She might have had a little sympathy for him if he hadn’t spent every other Friday evening when she hosted her book club communing with his weed whacker. “No construction after seven.”

  “No commercial construction after seven. That doesn’t apply to personal home repairs. I’ve read the bylaws, too. But maybe if you ask real nice, I’ll try to keep the noise to a minimum.”

  She sucked in a breath and squeezed her eyes shut. “Please, can you keep the noise down just for tonight? I’ve had a bad day and I’d really like this evening to go well.”

  She hated begging, but she was at a breaking point. She needed something to go right in her life, even if it was just a stupid book club. In the six months she’d been here, nothing had gone the way it was supposed to. The lab she was promised at Shadow Creek College turned out to be nothing but a bunch of broken-down equipment and a single master’s student named Doug who liked to scratch himself in places she’d rather not be looking. She hadn’t made any real friends or found where she fit in. The only thing she had was this stupid rental house that she thought would be her dream home until she discovered it came with the world’s worst neighbor. But quitting now would be admitting defeat. Admitting her ex was right when he told her she couldn’t make it on her own.

  She wasn’t ready to do that yet.

  She opened her eyes, expecting to find him gloating. Instead, he was looking at her with pity. “Yeah, sure. I’ll try, okay?”

  She exhaled shakily. “Thank you.” She spun around and trotted down his front stairs, needing to escape this foolish feeling as soon as she could.

  “Anytime, Princess,” he called after her, making her stumble on the last step.

  Keeping her mind on everything she needed to do—and off her neighbor’s hard, sweaty body—wasn’t easy, but at le
ast Nora had made a list. Lists were one of her favorite things, second only to a perfectly organized cupboard. They made her feel in control. Organized. Calm. But for some reason the neatly printed purple words on her periodic table-themed stationery were blending together every time she looked at them.

  Stupid, sexy neighbor. The only reason she was distracted by thoughts of him was because it had been a long, lonely time since she’d gotten more than her eyeballs on a man’s naked chest. But she wasn’t looking for a man, especially not an obnoxious one. She wanted to make friends. Girlfriends with whom she could go to the movies and share all the weird things Doug did at the lab, and cry to whenever life got just too freaking hard.

  Friends she kept hoping the women from her book club could be, even though that seemed less likely with every meeting. Making friends was easy in grad school, where no one cared about whether she wore the right clothes or liked the right kind of music, or that she was uptight. It was so much harder in her thirties. Everyone seemed to have their lives established already. There was no one holding up signs saying Friends Wanted. No Tinder for people who wanted someone to call and kvetch with. She’d thought this town on the northwestern coast of Washington State would be a friendly, welcoming place, but she’d been wrong. Everyone here knew each other already.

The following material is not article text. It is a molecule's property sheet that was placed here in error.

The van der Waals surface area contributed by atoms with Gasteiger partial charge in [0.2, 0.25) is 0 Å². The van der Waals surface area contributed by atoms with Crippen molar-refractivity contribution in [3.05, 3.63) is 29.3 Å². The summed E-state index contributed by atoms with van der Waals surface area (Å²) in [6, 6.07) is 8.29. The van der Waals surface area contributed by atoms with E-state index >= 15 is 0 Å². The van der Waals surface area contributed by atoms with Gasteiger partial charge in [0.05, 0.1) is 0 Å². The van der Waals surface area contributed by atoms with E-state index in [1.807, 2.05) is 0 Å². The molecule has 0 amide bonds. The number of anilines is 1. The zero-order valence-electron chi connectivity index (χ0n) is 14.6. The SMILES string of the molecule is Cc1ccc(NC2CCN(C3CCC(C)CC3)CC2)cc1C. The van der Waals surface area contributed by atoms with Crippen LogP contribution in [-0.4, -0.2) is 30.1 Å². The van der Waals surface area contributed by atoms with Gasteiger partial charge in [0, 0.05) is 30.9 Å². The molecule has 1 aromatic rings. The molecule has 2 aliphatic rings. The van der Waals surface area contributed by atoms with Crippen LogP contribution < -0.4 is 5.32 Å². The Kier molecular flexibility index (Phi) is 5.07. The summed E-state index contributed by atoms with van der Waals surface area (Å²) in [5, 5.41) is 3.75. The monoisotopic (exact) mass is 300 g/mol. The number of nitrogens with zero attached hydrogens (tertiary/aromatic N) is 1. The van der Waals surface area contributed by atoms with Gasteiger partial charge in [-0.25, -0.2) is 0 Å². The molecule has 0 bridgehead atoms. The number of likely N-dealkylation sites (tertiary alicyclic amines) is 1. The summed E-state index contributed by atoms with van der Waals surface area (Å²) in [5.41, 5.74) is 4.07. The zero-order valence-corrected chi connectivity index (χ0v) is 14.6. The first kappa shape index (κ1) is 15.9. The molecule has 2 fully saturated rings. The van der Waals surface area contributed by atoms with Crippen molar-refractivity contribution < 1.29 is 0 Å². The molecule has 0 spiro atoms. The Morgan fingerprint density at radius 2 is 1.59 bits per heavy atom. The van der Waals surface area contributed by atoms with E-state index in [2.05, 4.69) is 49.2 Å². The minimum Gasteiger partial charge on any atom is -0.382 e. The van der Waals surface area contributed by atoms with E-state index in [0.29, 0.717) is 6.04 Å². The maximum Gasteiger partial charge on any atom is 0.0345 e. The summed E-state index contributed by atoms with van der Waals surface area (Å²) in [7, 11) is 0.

Finding a Craigslist ad for a book club looking for new members had seemed like a godsend, but a few months in, she felt like there was still a big huge wall between her and the others. Like they only included her because of her baking skills.

  Oh crap. The tartlets.

  She ran to the kitchen and pulled the tray out of the oven. A little over-browned, but by some miracle not burned. She pressed her hands against her cheeks. How could she have forgotten to set the timer? She was a chemist, for God’s sake. Precision and dependability were supposed to be her best traits. Unfortunately, she didn’t inherit them from her father, who’d called her this afternoon asking her how to renew his car insurance that expired two months ago. How a man who was considered a world expert on theoretical macroeconomics couldn’t figure out the basic functions of life after his separation from her mom, Nora would never understand.

  Dealing with her dad had thrown her schedule completely off, mostly because she’d had to talk him out of driving anymore until this mess was sorted. She hated being disorganized. It made her stomach roil with nausea. She picked up her list again and read each item out loud, forcing herself to concentrate.

  “Chill the wine. Prepare the cheese plate and—” The roar of her neighbor’s saw made her shoulders tense so hard, she dropped the paper. She gritted her teeth and picked it back up. “Finish the last chapter.”

  Oh no. She’d forgotten that, too.

  She found her library copy of the paperback on her bedside table and flicked through the pages as she walked back into the kitchen to plate the tartlets on a serving tray. The book was a slog, to put it nicely. Just once, she wished her book club would choose a book that didn’t involve weird old white guys waxing poetic about their penises.

  The doorbell rang just as she skimmed the last page. Annie, Gemma, and Rose stood on the other side. “Hi—”

  The power-saw thundered, drowning her words in the strident noise.

  “Yikes,” Annie said. “I hope that’s not going on all night.”

  Nora forced a smile on her face. It’s not like she wanted to host every frigging time, but after the first time these ladies had caught sight of her neighbor’s naked torso, they’d insisted on camping out in her screened-in back porch every single month. And he insisted on putting on a show for them. “He promised to keep it down as much as possible tonight.”

  “Wait,” Gemma said, stepping into the living room. “You talked to Neighbor McStudly? You? The woman who stutters whenever he comes outside?”